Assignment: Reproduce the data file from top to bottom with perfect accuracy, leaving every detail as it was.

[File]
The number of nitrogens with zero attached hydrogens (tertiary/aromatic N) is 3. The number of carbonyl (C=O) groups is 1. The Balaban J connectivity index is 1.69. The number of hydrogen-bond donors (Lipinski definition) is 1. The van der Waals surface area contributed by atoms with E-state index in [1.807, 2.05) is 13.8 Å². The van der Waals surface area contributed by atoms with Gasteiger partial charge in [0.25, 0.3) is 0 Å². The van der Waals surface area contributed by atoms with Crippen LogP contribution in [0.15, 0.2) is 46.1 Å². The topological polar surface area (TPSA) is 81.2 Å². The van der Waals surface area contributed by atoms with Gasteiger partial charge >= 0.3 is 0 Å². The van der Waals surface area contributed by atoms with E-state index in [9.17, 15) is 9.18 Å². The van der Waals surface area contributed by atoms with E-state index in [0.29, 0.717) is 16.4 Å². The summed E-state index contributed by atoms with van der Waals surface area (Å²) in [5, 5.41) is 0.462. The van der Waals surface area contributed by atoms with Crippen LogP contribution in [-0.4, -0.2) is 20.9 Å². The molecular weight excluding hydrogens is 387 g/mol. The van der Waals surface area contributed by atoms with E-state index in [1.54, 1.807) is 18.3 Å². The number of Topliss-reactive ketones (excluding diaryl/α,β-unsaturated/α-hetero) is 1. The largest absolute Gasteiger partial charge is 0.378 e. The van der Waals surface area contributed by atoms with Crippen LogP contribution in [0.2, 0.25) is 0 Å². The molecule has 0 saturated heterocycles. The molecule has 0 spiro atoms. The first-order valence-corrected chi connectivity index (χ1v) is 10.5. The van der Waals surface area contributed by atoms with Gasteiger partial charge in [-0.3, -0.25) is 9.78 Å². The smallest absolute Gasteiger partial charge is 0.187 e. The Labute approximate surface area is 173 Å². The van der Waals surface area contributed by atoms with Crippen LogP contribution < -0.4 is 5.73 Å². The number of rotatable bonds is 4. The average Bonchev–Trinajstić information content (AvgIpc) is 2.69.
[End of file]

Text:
The number of nitrogens with zero attached hydrogens (tertiary/aromatic N) is 3. The number of carbonyl (C=O) groups is 1. The Balaban J connectivity index is 1.69. The number of hydrogen-bond donors (Lipinski definition) is 1. The van der Waals surface area contributed by atoms with E-state index in [1.807, 2.05) is 13.8 Å². The van der Waals surface area contributed by atoms with Gasteiger partial charge in [0.25, 0.3) is 0 Å². The van der Waals surface area contributed by atoms with Crippen LogP contribution in [0.15, 0.2) is 46.1 Å². The topological polar surface area (TPSA) is 81.2 Å². The van der Waals surface area contributed by atoms with Gasteiger partial charge >= 0.3 is 0 Å². The van der Waals surface area contributed by atoms with E-state index in [9.17, 15) is 9.18 Å². The van der Waals surface area contributed by atoms with E-state index in [0.29, 0.717) is 16.4 Å². The summed E-state index contributed by atoms with van der Waals surface area (Å²) in [5, 5.41) is 0.462. The van der Waals surface area contributed by atoms with Crippen LogP contribution in [-0.4, -0.2) is 20.9 Å². The molecular weight excluding hydrogens is 387 g/mol. The van der Waals surface area contributed by atoms with E-state index in [1.54, 1.807) is 18.3 Å². The number of Topliss-reactive ketones (excluding diaryl/α,β-unsaturated/α-hetero) is 1. The largest absolute Gasteiger partial charge is 0.378 e. The van der Waals surface area contributed by atoms with Crippen LogP contribution in [0.2, 0.25) is 0 Å². The molecule has 0 saturated heterocycles. The molecule has 0 spiro atoms. The first-order valence-corrected chi connectivity index (χ1v) is 10.5. The van der Waals surface area contributed by atoms with Gasteiger partial charge in [-0.3, -0.25) is 9.78 Å². The smallest absolute Gasteiger partial charge is 0.187 e. The Labute approximate surface area is 173 Å². The van der Waals surface area contributed by atoms with Crippen LogP contribution < -0.4 is 5.73 Å². The number of rotatable bonds is 4. The average Bonchev–Trinajstić information content (AvgIpc) is 2.69.